Please accept our apologies for delaying so long in bringing you another Leonard Nimoy tribute. The loss of him has really sunk in du...
Thursday, October 25, 2007
He trains dogs...he rehabilitates people. Cesar Millan is my hero. Watch a couple of episodes of "The Dog Whisperer" on National Geographic (Nat Geo now per their announcers), and you may feel the same way. Mr. Millan is one of the most reasonable and, (to his canine customers and their hapless human families), powerful people on the planet Earth. Over the past few seasons that this show has aired, he has taken on the large (a Great Dane afraid of slippery floors), the medium (a bulldog obsessed with attacking skate board riders) and the microscopic (a terrifying teacup sized Chihuahua who hated nearly everyone). Cesar Millan comes to the rescue when people who love their dogs, have dogs that make you want to run screaming towards the nearest high rise balcony and pitch yourself over the side.
His rules are simple, and established clearly in the beginning of every episode, no matter how challenging the dog or nutcase human consort. "Set boundaries. Stay calm and centered. Show no fear. Be patient. Always, and every day....walk, walk, walk." It sounds like an awful self-help mantra, but the producers of The Dog Whisperer have cleverly focused on dogs and owners that are incredibly troubled or weird, but at the same time sympathetic. If you watch the first few minutes, it is impossible to not stick around for the outcome.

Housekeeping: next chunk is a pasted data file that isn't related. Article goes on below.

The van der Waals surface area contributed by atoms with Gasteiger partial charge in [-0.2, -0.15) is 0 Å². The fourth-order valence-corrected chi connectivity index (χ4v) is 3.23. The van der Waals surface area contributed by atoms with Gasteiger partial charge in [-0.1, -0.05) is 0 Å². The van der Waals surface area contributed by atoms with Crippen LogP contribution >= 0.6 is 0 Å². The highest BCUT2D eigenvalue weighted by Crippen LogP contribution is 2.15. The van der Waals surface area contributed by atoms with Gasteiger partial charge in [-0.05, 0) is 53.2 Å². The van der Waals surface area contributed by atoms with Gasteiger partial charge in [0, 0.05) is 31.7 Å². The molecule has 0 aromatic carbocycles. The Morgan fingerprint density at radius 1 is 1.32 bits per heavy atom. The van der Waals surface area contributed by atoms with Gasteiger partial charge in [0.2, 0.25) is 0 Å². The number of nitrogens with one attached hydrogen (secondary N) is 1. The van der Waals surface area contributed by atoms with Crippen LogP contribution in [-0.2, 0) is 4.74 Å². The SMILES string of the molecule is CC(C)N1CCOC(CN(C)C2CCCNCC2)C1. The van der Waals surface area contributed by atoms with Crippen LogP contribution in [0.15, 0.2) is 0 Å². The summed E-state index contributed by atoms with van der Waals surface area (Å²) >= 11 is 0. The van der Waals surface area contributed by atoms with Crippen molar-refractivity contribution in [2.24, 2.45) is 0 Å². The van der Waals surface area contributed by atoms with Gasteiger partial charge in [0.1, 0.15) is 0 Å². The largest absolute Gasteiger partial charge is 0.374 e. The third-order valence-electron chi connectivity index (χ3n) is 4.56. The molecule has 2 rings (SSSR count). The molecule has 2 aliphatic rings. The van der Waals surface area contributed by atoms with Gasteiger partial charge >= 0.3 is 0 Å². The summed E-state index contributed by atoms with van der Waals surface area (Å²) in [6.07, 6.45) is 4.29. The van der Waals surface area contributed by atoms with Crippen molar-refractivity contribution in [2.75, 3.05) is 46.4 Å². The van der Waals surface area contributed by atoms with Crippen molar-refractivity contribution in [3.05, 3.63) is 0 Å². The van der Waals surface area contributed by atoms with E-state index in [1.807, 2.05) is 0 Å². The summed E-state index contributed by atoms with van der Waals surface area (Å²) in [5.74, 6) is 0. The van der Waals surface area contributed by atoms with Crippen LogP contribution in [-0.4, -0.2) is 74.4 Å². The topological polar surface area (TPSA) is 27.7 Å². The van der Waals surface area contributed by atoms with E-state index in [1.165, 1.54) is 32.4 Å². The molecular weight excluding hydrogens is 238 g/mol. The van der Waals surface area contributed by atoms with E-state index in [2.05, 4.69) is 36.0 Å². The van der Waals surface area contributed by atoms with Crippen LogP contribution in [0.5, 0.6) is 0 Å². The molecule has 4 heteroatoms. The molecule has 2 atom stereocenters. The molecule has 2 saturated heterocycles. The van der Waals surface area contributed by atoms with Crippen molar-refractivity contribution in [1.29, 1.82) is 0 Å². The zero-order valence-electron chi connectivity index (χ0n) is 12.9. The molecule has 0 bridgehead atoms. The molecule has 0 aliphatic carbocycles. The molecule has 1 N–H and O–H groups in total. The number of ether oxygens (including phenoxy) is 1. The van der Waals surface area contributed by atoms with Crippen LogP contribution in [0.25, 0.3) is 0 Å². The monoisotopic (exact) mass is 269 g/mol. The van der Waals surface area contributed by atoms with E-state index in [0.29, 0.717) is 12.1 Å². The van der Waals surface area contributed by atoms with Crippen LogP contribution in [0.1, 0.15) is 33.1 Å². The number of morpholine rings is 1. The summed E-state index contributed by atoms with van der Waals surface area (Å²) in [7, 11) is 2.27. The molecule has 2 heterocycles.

Calm and centered is good advice for two legged humans and four legged furry canine friends alike. Obviously, The Dog Whisperer, is about dogs. But what I really love about this show is how wonderfully Cesar Millan reacts with the dog families. From the billionaires in Beverly Hills with a dyed pink petite poodle, to the nice gay couple with a show dog or the suburban family with a pooch who can't stay out of the backyard pool. Cesar Milan helps them all, without being maudlin or apologetic for insisting that what what both dogs and people need most is a little discipline, a lot of exercise and some calm and centered understanding.
Now...if only we could convince him to do cats!